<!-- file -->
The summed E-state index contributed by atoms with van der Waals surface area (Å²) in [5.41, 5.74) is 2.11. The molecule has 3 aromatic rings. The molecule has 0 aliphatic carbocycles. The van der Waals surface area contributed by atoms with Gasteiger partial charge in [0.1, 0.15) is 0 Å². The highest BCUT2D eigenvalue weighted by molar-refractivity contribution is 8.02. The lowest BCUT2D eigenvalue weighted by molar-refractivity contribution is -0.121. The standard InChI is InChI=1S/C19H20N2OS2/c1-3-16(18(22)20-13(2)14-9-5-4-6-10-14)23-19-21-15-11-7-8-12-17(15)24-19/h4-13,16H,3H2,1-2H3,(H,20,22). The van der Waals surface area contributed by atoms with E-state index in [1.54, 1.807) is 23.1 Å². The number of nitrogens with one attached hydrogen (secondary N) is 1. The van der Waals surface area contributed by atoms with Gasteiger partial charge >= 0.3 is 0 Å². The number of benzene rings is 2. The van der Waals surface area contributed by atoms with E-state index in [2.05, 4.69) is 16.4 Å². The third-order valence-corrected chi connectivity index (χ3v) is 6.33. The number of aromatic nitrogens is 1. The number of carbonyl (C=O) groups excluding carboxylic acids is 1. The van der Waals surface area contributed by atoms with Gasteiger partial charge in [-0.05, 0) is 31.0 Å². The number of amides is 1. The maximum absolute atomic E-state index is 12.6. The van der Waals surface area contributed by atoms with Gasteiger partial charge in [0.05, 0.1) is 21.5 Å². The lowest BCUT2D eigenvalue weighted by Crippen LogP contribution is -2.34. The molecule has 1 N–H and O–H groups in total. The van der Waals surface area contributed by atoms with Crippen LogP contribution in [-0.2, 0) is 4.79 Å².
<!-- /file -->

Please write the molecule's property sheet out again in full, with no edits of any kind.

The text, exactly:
The summed E-state index contributed by atoms with van der Waals surface area (Å²) in [5.41, 5.74) is 2.11. The molecule has 3 aromatic rings. The molecule has 0 aliphatic carbocycles. The van der Waals surface area contributed by atoms with Gasteiger partial charge in [0.1, 0.15) is 0 Å². The highest BCUT2D eigenvalue weighted by molar-refractivity contribution is 8.02. The lowest BCUT2D eigenvalue weighted by molar-refractivity contribution is -0.121. The standard InChI is InChI=1S/C19H20N2OS2/c1-3-16(18(22)20-13(2)14-9-5-4-6-10-14)23-19-21-15-11-7-8-12-17(15)24-19/h4-13,16H,3H2,1-2H3,(H,20,22). The van der Waals surface area contributed by atoms with E-state index in [1.54, 1.807) is 23.1 Å². The number of nitrogens with one attached hydrogen (secondary N) is 1. The van der Waals surface area contributed by atoms with Gasteiger partial charge >= 0.3 is 0 Å². The number of benzene rings is 2. The van der Waals surface area contributed by atoms with E-state index in [2.05, 4.69) is 16.4 Å². The third-order valence-corrected chi connectivity index (χ3v) is 6.33. The number of aromatic nitrogens is 1. The number of carbonyl (C=O) groups excluding carboxylic acids is 1. The van der Waals surface area contributed by atoms with Gasteiger partial charge in [-0.05, 0) is 31.0 Å². The number of amides is 1. The maximum absolute atomic E-state index is 12.6. The van der Waals surface area contributed by atoms with Gasteiger partial charge in [0.05, 0.1) is 21.5 Å². The lowest BCUT2D eigenvalue weighted by Crippen LogP contribution is -2.34. The molecule has 1 N–H and O–H groups in total. The van der Waals surface area contributed by atoms with Crippen LogP contribution in [-0.2, 0) is 4.79 Å².